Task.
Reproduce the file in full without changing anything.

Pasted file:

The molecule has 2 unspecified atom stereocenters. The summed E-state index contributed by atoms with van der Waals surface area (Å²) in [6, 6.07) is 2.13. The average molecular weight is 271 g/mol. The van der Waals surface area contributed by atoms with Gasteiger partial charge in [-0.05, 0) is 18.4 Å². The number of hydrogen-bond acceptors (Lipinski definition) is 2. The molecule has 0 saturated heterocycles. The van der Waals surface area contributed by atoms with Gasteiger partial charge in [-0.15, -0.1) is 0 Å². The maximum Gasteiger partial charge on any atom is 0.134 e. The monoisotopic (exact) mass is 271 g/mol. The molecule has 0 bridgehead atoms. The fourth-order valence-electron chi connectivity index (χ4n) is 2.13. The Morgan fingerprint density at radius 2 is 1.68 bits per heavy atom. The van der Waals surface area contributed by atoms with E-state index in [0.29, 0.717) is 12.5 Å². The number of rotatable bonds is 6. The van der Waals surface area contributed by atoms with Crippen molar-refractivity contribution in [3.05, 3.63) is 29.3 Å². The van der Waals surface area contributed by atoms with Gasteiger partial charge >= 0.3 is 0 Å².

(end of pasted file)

The molecule has 2 unspecified atom stereocenters. The summed E-state index contributed by atoms with van der Waals surface area (Å²) in [6, 6.07) is 2.13. The average molecular weight is 271 g/mol. The van der Waals surface area contributed by atoms with Gasteiger partial charge in [-0.05, 0) is 18.4 Å². The number of hydrogen-bond acceptors (Lipinski definition) is 2. The molecule has 0 saturated heterocycles. The van der Waals surface area contributed by atoms with Gasteiger partial charge in [-0.15, -0.1) is 0 Å². The maximum Gasteiger partial charge on any atom is 0.134 e. The monoisotopic (exact) mass is 271 g/mol. The molecule has 0 bridgehead atoms. The fourth-order valence-electron chi connectivity index (χ4n) is 2.13. The Morgan fingerprint density at radius 2 is 1.68 bits per heavy atom. The van der Waals surface area contributed by atoms with E-state index in [0.29, 0.717) is 12.5 Å². The number of rotatable bonds is 6. The van der Waals surface area contributed by atoms with Crippen molar-refractivity contribution in [3.05, 3.63) is 29.3 Å². The van der Waals surface area contributed by atoms with Gasteiger partial charge >= 0.3 is 0 Å².